There are still a few of these old landmarks left in the country.  Now and then we run across them and get a distinct flavor of old times, and it is worth going a good many miles to see the inside of one of them.  By just shutting one’s eyes and “making believe” a little, how easy it would be to conjure up our dear old grandmothers in their great scoop bonnets, and grandfathers with their high coat collars coming nearly to their bald crowns!  And the Deacon’s Seat under the pulpit-how easy to make believe the deacons in claw-hammer coats and queer frilled shirt bosoms!

The people Jot and Kent saw were ordinary, modern people, and their modern clothes looked oddly out of date against the quaint old setting.  Jot thought with a twinge of sympathy how hard the seats must feel, and how shoulders must ache against the perfectly straight-up-and-down backs.  He felt a sudden pity for his great-grandmother and great-uncles and aunts.

This especial old church, box-like and unchurchly without and ancient within, was rarely used for worship except in the summer months.  Then there were services in it as often as a minister could be found to conduct them.  The three young adventurers had stumbled upon it in the dark and overslept out of sheer physical weariness.  It was up in one of the old choir pews in the high gallery they had wakened-or Jot had wakened-to the strains of the beautiful hymn his mother loved.

The whole explanation was simple enough when it was explained.  Kent and Jot worked it out slowly in their own minds.

Meanwhile Old Tilly slept on, and the sermon came to an end.  There was another hymn and then the benediction.  The people dispersed slowly, and once more the big house was deserted.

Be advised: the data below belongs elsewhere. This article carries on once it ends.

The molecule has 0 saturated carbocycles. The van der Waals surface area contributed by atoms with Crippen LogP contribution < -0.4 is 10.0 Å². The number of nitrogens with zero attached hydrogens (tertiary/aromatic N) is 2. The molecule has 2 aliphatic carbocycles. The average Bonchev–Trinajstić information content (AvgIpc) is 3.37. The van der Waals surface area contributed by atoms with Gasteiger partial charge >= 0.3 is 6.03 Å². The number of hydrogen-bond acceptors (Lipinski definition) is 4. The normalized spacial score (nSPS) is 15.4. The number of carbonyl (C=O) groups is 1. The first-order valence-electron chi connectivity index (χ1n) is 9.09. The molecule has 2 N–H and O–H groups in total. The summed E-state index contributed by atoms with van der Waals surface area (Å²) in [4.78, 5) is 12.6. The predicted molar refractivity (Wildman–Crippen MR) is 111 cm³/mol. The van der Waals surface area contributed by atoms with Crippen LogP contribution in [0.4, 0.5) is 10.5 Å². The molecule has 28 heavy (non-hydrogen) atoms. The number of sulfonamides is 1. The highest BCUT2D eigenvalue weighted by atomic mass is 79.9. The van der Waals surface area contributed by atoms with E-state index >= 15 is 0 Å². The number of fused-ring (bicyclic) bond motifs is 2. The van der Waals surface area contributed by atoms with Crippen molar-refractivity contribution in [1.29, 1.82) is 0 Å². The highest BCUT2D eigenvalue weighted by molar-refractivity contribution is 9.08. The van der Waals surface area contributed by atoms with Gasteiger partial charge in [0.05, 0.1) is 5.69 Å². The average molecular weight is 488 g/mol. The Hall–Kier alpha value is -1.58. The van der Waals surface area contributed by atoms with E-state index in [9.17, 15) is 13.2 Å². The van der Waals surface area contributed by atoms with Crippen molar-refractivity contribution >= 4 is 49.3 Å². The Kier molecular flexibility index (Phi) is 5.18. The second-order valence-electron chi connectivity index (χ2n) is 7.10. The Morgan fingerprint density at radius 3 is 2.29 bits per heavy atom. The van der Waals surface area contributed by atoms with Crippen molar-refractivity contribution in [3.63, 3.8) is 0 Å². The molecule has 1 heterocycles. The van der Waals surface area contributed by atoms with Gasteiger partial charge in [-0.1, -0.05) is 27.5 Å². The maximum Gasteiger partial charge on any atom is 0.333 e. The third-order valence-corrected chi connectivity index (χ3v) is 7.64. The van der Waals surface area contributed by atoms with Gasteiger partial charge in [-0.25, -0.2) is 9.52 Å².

Then Jot woke Old Tilly.  “I say,” he cried, “I say, old fellow, wake up!”

“Yes, I’m coming in a minute!” muttered Old Tilly.

“You’ll be late for church,” remarked Kent dryly, with a wink at Jot.

Old Tilly stirred and rose on his elbow.  Then he gave a bewildered look around him.

“You’re in church.  Didn’t you promise mother you’d take us to church?”


“But you slept all through the service,” said Kent, “and I shall tell mother so!”

“Kent Eddy, what are you trying to get at?  How did we get here, anyhow?” said Old Tilly, rising cautiously; and then, as he looked down on the empty room below, standing to his full height, he said.  “Well, if I ever!” a laugh breaking through his white teeth.  “I should say we had been in church!” he added.  “Why didn’t you fellows wake me up?  What did the folks think?”

“Oh, they only saw the two good boys sitting on the seat facing them!  We didn’t say we had another one smuggled in under beside us.  But my!  You did rap the seat awfully once with your elbow!”

“Well, I know one thing:  my shoulder aches from lying on that narrow seat so long,” said Old Tilly.  “I say, let’s go down to the wheels and the grub.  I’m half starved!”

“All right,” said Kent in rather a subdued way.  The morning service had stolen pleasingly through him, and somehow it seemed to the little lad as though their ship had been guided into a wonderfully quiet harbor.  And now he followed his brothers down the narrow stairs that they had so innocently groped their way up in darkness the night before.  The three had agreed to leave the church and partake of the lunch that was in the baskets on the wheels, but now they found doing so not as easy of accomplishment as they had at first thought.  When they tried the outer door they found to their dismay that it was locked.  Old Tilly would not believe Kent, and he pushed the latter’s hand off the door knob rather impatiently.  “Let me get hold of it!”

But, rattle the door as he might, he could not stir the rusty lock.

“Well, we’re locked in, that’s sure!” said Kent, looking almost dismayed.